Sunday, October 13, 2013

atwill and his thesis dissected...,

freethoughtblogs/carrier | Atwill is the one dude I get asked about most often.[*] And now apparently even Dawkins is tweeting about Atwill, thanks to his upcoming venture into England later this month to sell his weird Roman Conspiracy variety of Jesus mythicism. To get the gist you can check out his PR puff piece. Thomas Verenna has already written a deconstruction of that. Notably even Acharya S (D.M. Murdock) doesn’t buy Atwill’s thesis, declaring that she does “not concur with Atwill’s Josephus/Flavian thesis” and that “the Flavians, including Josephus, did not compose the canonical gospels as we have them.” Robert Price has similarly soundly debunked his book, even after strongly wanting to like it.

Atwill is best known as the author of Caesar’s Messiah (subtitle: “The Roman Conspiracy to Invent Jesus,” Roman meaning the Roman imperial family…yeah). In this Atwill argues “Jesus [is] the invention of a Roman emperor” and that the entire (?) New Testament was written by “the first-century historian Flavius Josephus” who left clues to his scheme by littering secret hidden coded “parallels” in his book The Jewish War. Atwill claims to prove “the Romans directed the writing of both” the JW and the NT, in order “to offer a vision of a ‘peaceful Messiah’ who would serve as an alternative to the revolutionary leaders who were rocking first-century Israel and threatening Rome,” and also (apparently) as a laughing joke on the Jews (Atwill variously admits or denies he argues the latter, but it became clear in our correspondence, which I will reproduce below…it’s weird because making fun of the Jews kind of contradicts the supposedly serious aim of persuading the Jews, yet Atwill seems to want the imperial goal to have simultaneously been both).

Notice his theory entails a massive and weirdly erudite conspiracy of truly bizarre scope and pedigree, to achieve a truly Quixotic aim that hardly makes sense coming from any half-intelligent elite of the era (even after adjusting for the Flynn effect), all to posit that the entire Christian religion was created by the Romans (and then immediately opposed by it?), who somehow got hundreds of Jews (?) to abandon their religion and join a cult that simply appeared suddenly without explanation on the Palestinian (?) book market without endorsement.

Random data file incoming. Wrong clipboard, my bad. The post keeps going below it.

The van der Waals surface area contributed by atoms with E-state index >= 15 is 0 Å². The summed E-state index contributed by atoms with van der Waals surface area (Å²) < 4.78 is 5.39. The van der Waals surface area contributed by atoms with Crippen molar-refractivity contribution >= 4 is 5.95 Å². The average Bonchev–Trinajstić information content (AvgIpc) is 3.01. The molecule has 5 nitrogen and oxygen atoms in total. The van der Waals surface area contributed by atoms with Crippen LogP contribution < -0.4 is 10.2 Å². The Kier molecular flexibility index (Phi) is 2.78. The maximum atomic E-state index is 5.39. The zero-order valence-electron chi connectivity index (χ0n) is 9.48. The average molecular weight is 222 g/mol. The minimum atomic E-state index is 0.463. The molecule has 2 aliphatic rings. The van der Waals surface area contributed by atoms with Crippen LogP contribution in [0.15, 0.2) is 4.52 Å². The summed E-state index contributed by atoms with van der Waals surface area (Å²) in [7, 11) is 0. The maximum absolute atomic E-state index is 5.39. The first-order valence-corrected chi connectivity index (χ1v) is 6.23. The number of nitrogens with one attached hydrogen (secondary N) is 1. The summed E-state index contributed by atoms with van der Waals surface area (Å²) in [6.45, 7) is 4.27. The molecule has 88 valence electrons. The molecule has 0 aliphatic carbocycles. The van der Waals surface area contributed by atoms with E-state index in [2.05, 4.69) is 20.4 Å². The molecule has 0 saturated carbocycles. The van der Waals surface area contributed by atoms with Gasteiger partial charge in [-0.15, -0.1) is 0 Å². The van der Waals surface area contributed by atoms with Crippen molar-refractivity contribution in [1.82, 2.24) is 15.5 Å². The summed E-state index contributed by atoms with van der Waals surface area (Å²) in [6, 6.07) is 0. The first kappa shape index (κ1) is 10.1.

I honestly shouldn’t have to explain why this is absurd. But I’ll hit some highlights. Then I’ll reveal the reasons why I think Atwill is a total crank, and his work should be ignored, indeed everywhere warned against as among the worst of mythicism, not representative of any serious argument that Jesus didn’t exist. And that’s coming from me, someone who believes Jesus didn’t exist.

Historically, Atwill’s thesis is more or less a retooled version of the old Pisonian Conspiracy Theory, by which is not meant the actual Pisonian conspiracy (to assassinate Nero), but a wildly fictitious one in which the Piso family invented Christianity (and fabricated all its documents) through its contacts with the Flavian family, and thence Josephus (who was indeed adopted into that family after tricking his officer corps into committing suicide and then surrendering to the Romans during the War…oh, and conveniently declaring Vespasian the Messiah).

This pseudo-historical nonsense is over a century old by now, first having been proposed (so far as I know) by Bruno Bauer in Christ and the Caesars in 1877 (Christus und Caesaren). It has been revamped a dozen times since. Atwill is simply the latest iteration (or almost–there is a bonkers Rabbi still going around with an even wilder version). Atwill’s is very much like Bible Code crankery, where he looks for all kinds of multiple comparisons fallacies and sees conspiracies in all of them, rather than the inevitable coincidences (or often outright non-correspondences) that they really are. Everything confirms his thesis, because nothing could ever fail to. Classic nonfalsifiability. He just cherry picks and interprets anything to fit, any way he wants.